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All you need is sine

Today I was going through an M1 question with a year 13 student and was surprised to see the method he had used. The question involved finding an angle in a right angled triangle given the opposite and adjacent sides. The learner had used Pythagoras’s Theorem to find the hypotenuse then used the sine ratio to find the angle.

Puzzled I questioned further, thinking he may have instinctively found the hypotenuse without fully reading the question then having all 3 sides so going with the first. This turned out not to be the case:

“I know sine equals opposite over hypotenuse innit sir, I have trouble remembering the other ones so I just always use sine.”

This was extra interesting as earlier I had come across a markscheme which suggested the way to resolve a force at an angle of 30 degrees was to use Fsin30 for the vertical and Fsin60 for the horizontal! Further checking showed this learner did that too.

I wasn’t too sure what to make of it. It’s mathematically correct, so there’s no issue there. The learner has a grasp of the other ratios but is more confident with sine so I can see why he would default to that position, although I hope the extra time it takes isn’t an issue tomorrow. I can’t fathom, however, why the markscheme would show it this way in the first instance. (Not the only time a markscheme has confused me recently!)

What do you think? Have you got any quirky methods like this? Have any if your students? Do you have an idea why a markscheme would default to this position? I’d love to hear your response.

  1. June 2, 2015 at 7:10 pm

    I remember being taught this way myself for resolving forces and always thought it was a bit odd. I always tell my students to do their best to avoid using something they have calculated (like a hypotenuse) and work with what is given, but I have seen something similar. I find that students are less happy with using the tan ratio than coz or sin too.

    • June 2, 2015 at 7:27 pm

      I always stress that to my students too, don’t carry through a potential error if it can be avoided! That’s odd about tan, it was always my go to ratio!

  2. Jemma
    June 2, 2015 at 8:19 pm

    I had a student once who solved *every single quadratic* by completing the square, because she “preferred that one”!

    • June 2, 2015 at 10:06 pm

      I can sympathise with that. It’s my preferred method of solving a quadratic, although I’ll obviously use factorisation if it’s easy to spot.

  3. Leo
    June 2, 2015 at 9:08 pm

    I found out about a technique which always uses cos when resolving forces. “Cos to close” when resolving in any two dimensions. Eg, a force of 10N at 37• to the horizontal would be 10cos37 for the horizontal component (closing in on the horizontal axis) and 10cos 53 for the vertical component (closing in on the vertical axes). It works for forces at angles on slopes etc. , ie parallel and perp to the slope. I’ve ended up using it in other ways too.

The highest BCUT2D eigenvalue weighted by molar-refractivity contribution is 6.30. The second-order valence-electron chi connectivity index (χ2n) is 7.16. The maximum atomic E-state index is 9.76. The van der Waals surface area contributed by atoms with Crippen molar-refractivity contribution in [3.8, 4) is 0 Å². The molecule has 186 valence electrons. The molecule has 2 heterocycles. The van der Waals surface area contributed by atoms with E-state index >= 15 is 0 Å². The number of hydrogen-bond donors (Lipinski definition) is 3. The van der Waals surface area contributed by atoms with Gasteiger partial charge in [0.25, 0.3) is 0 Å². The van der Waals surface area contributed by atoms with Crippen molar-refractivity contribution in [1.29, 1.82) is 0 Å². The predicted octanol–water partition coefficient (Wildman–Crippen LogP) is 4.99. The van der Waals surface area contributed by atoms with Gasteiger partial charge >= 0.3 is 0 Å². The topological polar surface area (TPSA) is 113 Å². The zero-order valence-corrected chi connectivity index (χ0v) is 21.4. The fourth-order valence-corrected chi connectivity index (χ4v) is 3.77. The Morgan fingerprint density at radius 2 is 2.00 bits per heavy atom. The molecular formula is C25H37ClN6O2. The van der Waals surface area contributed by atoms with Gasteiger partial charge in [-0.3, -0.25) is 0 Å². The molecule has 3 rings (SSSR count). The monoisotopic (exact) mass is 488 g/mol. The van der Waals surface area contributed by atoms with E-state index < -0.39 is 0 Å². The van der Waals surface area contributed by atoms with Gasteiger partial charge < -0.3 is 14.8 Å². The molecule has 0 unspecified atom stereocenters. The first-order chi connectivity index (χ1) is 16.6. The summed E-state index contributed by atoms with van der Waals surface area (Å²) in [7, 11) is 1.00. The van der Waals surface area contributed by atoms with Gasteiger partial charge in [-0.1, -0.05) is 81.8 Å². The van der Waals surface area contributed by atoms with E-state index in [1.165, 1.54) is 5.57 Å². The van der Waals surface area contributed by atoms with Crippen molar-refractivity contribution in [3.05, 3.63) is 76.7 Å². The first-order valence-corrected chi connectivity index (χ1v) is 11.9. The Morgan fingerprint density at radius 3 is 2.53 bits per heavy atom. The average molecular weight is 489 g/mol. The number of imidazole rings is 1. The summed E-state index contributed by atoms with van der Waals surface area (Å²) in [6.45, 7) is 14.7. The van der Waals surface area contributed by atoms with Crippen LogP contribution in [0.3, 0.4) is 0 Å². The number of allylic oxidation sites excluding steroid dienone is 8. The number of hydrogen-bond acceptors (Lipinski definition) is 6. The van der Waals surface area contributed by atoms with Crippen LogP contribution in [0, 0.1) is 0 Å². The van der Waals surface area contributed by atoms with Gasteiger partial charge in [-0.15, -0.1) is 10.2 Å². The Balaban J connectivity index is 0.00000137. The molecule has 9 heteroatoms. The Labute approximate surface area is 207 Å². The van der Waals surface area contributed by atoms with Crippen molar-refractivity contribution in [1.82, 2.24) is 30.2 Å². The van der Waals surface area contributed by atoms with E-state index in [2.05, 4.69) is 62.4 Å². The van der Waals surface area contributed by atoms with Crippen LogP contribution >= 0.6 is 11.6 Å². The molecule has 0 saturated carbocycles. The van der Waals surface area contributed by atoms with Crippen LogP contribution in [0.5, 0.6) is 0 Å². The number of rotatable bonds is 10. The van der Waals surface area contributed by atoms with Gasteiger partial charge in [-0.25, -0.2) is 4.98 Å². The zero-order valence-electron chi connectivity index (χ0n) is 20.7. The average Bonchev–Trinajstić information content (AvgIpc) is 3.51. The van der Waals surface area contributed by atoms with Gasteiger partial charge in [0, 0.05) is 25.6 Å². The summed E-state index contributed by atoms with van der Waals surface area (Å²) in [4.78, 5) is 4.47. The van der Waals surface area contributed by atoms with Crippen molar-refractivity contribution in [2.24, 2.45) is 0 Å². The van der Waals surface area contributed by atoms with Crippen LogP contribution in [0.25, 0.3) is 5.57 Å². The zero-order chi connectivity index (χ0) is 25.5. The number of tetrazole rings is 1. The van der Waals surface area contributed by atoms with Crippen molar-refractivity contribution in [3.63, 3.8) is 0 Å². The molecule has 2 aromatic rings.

• June 2, 2015 at 10:09 pm

      Aye, cosine is “sine of the complementary angle” so cos (90-x) is interchangeable with cos x (a fact a number of mine forgot when it cane up on Junec2013 c3. I can’t see why this would be more beneficial than using sine though?

      • Leo
        June 3, 2015 at 3:18 pm

        Say you’ve got 4 different forces working at a point in different directions, instead of resolving each of them into their horizontal and vertical components and then adding them up to get to the resultant components, which some students get wrong becaus they’ve forgotten which were negative and which were positive, you can “cos” them all to the specified axis and the values will be neg or pos already, then just add. Feel free to try this at home.

      • June 3, 2015 at 3:34 pm

        I’m still not sure it has any benefit?

    • Jemma
      June 2, 2015 at 10:17 pm

      I use “cos to close” but only to help them quickly label the adjacent side, then they still use sine for the opposite.

  4. June 2, 2015 at 9:52 pm

    I’m not sure if I’ve ever used or taught tan for resolving components. I try to show mine that they have a perfectly valid choice and to use whichever angle is easier to spot. In a similar vein, I try to give them a choice when it comes to taking moments: sometimes it’s easier to use a perpendicular distance measured directly to the line of action of a force; others it’s easier to use a given distance and then use a perpendicular component of the force. When they’re making the sensible choice everytime you know they’ve really got it.

    • June 2, 2015 at 10:10 pm

      Aye, certainly agree with moments here. The question he didn’t use tan on was vectors not resolving.

  5. June 2, 2015 at 11:44 pm

    Ah, well that’s just silly 🙂

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